Hallen & Hart played "The Idea" to a very good house at the Lansing last night. "The Idea" has the honor of being the only play on the road with absolutely no plot and absolutely no situations, yet for all that it has a good deal of fun. There is no hero and no heroine, no love, no hate, no villain, no courtship, no marriage, no trouble after marriage, even. There are only very enterprising "little fisher maidens" and a corpulent African and the family of Columbus and the Salvation army. Then there were dancers, dancers who danced white skirt dances and black skirt dances and embellished their dancing with somersaults that made one wonder if such things ought to be. Some of the songs were very funny and rather new. "When the Man in the Moon Goes to Sleep," and "Two Little Girls in Blue," brought down great applause. Mr. J. A. Libby sang well, but with considerable effort. Of course Hallen and Hart were irresistibly funny and Miss Fanny Bloodgood was irresistibly pretty. The company exhibited rather bad taste in introducing "After the Ball." Special mention should hereafter be made of all companies who cling to that archaic ditty. The song is not funny any more, and it is old enough to make the pyramids green with envy. On the whole the play was very good for farce comedy and the title supplied the one thing which the play achingly lacked, an idea.
That the concerts of the Mendelssohn Quintette Club of Boston , under the direction of Mr. Thomas Ryan, are thoroughly enjoyed and appreciated by the people of Lincoln was proven by the large audience which was assembled at the Universalist church last night. Perhaps a word in regard to that organization will not be ont of place. Organized in 1849, its first concert was given in Boston. During the forty-four years since then it has held its place upon the concert stage, Mr. Ryan, to whose energy it owes its continued prosperity, being the only one of the original members who have remained with the club during the entire period.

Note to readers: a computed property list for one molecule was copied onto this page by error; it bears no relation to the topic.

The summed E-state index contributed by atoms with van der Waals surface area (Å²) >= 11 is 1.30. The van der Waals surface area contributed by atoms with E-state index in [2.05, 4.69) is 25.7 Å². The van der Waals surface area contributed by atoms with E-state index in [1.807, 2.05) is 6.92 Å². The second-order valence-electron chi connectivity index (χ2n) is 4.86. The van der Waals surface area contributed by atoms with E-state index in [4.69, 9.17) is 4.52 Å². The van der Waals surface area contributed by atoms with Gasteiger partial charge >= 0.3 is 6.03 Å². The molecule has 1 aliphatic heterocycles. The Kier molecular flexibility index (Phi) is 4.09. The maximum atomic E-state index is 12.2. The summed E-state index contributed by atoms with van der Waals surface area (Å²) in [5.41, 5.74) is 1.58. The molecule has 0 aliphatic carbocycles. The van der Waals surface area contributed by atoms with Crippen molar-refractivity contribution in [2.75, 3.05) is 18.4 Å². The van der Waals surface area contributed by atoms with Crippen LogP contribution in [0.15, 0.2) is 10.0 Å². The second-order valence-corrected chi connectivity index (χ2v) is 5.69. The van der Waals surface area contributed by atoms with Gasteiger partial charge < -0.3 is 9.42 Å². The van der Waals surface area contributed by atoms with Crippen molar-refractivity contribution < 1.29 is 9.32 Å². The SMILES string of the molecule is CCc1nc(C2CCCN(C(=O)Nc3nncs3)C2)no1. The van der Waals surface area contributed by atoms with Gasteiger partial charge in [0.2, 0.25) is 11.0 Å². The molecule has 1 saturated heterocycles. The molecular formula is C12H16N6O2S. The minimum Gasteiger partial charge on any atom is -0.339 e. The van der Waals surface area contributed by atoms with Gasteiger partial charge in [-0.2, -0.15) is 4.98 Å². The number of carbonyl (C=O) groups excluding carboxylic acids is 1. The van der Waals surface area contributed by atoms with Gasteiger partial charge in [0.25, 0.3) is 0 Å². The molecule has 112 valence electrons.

It has numbered among its first violins such players as Jacbsohn, Listemann and Danreuther, and among its cellists Fries and Hecking . The players last night were all new to the people of Lincoln. They were Mr. Andie Verdier, violin virtuoso and concert master; Mr. Joseph Masacek, violin; Mr. Johan Rovdenburg, solo, flute and viola; Mr. Ludwig W. Hoffmanner, solo, violoncello, and of course Mr. Thomas Ryan, solo clarinette and viola. Miss Lila Jeul , the soprano soloist, will be pleasantly remembered by those who heard her last season. The opening number was the quintette in C. op. 29 by Beethoven . This was brilliantly played, but lacked in precision of attack and general ensemble. The mannerisms of Mr. Verdier, the first violinist, are not pleasant and we could not but wish that he would not make it so apparant that he was the concert master and also a violin virtuoso. This was apparent to both eye and ear throughout the entire evening.
The beautiful theme and variations for quartette by Schubert was delightfully rendered and was heartily applauded. The other numbers for strings were the charming and dainty minuet by Boccherini and an arrangement by Mr. Ryan of the well known trio in G for piano, violin and cello by Haydn. These numbers were both well rendered.
Miss Juel has a smooth, flexible voice of a pleasing quality. She sings understandingly and with the exception of a tendency to push her lower tones uses her voice to good advantage. Her fist song was "With Verdure Clad," From Haydn's "Creation." She gave a good honest rendition of the air, but was heard to better advantage in the Swedish folk song which she sang as an encore. Her second number was "Solfeig," By Edward Grieg , followed by a Spanish love song by De Roda.
The numbers selected by the players were all of a pleasing character and were well received, an encore being demanded after each number.
The fantasie for flute by Demmersemann was most satisfactorily interpreted by Mr. Rordenburg, who made good use of the opportunity to display his technique. We were especially pleased with the solo for violoncello, "Caprice Hongroise," by Dunkler , played by Mr. Hoffmann. His tone was good and he played with accuracy and a brilliancy that was contagious.
That Mr. Ryan was well received and that his clarinette solo, a fantasie of his own composition, was an interesting number it is needless to say.
Mr. Verdier was heard in a fantasie for violin, on a Russian romance, by Vieuxtemps . He plays with a purpose and brilliantly, and his number was among the best on the program, but we must take an exception to an occasional tendency to "scrape."
Mr. Ryan expects next year to be at the head of a musical institution in Augusta, Ga., but will make a number of concert trips at intervals during the season.